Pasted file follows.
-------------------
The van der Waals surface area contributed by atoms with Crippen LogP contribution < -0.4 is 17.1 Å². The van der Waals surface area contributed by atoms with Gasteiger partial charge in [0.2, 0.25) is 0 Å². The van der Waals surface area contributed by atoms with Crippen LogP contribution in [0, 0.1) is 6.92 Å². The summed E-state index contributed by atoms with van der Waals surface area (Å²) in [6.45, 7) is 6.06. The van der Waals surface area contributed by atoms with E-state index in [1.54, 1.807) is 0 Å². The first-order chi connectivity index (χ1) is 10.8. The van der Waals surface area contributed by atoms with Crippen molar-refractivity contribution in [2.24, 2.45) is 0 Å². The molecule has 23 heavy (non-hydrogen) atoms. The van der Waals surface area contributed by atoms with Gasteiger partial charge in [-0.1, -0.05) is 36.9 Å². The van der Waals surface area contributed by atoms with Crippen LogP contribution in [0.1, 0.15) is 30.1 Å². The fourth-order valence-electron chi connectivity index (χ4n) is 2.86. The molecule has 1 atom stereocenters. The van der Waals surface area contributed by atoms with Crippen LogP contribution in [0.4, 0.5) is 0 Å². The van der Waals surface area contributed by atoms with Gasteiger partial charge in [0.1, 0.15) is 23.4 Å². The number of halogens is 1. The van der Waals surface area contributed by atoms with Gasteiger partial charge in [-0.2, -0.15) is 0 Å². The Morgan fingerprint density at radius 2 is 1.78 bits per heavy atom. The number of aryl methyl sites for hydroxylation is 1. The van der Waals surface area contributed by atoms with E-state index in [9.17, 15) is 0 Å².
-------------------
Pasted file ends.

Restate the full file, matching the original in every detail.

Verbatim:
The van der Waals surface area contributed by atoms with Crippen LogP contribution < -0.4 is 17.1 Å². The van der Waals surface area contributed by atoms with Gasteiger partial charge in [0.2, 0.25) is 0 Å². The van der Waals surface area contributed by atoms with Crippen LogP contribution in [0, 0.1) is 6.92 Å². The summed E-state index contributed by atoms with van der Waals surface area (Å²) in [6.45, 7) is 6.06. The van der Waals surface area contributed by atoms with E-state index in [1.54, 1.807) is 0 Å². The first-order chi connectivity index (χ1) is 10.8. The van der Waals surface area contributed by atoms with Crippen molar-refractivity contribution in [2.24, 2.45) is 0 Å². The molecule has 23 heavy (non-hydrogen) atoms. The van der Waals surface area contributed by atoms with Gasteiger partial charge in [-0.1, -0.05) is 36.9 Å². The van der Waals surface area contributed by atoms with Crippen LogP contribution in [0.1, 0.15) is 30.1 Å². The fourth-order valence-electron chi connectivity index (χ4n) is 2.86. The molecule has 1 atom stereocenters. The van der Waals surface area contributed by atoms with Crippen LogP contribution in [0.4, 0.5) is 0 Å². The van der Waals surface area contributed by atoms with Gasteiger partial charge in [0.1, 0.15) is 23.4 Å². The number of halogens is 1. The van der Waals surface area contributed by atoms with Gasteiger partial charge in [-0.2, -0.15) is 0 Å². The Morgan fingerprint density at radius 2 is 1.78 bits per heavy atom. The number of aryl methyl sites for hydroxylation is 1. The van der Waals surface area contributed by atoms with E-state index in [9.17, 15) is 0 Å².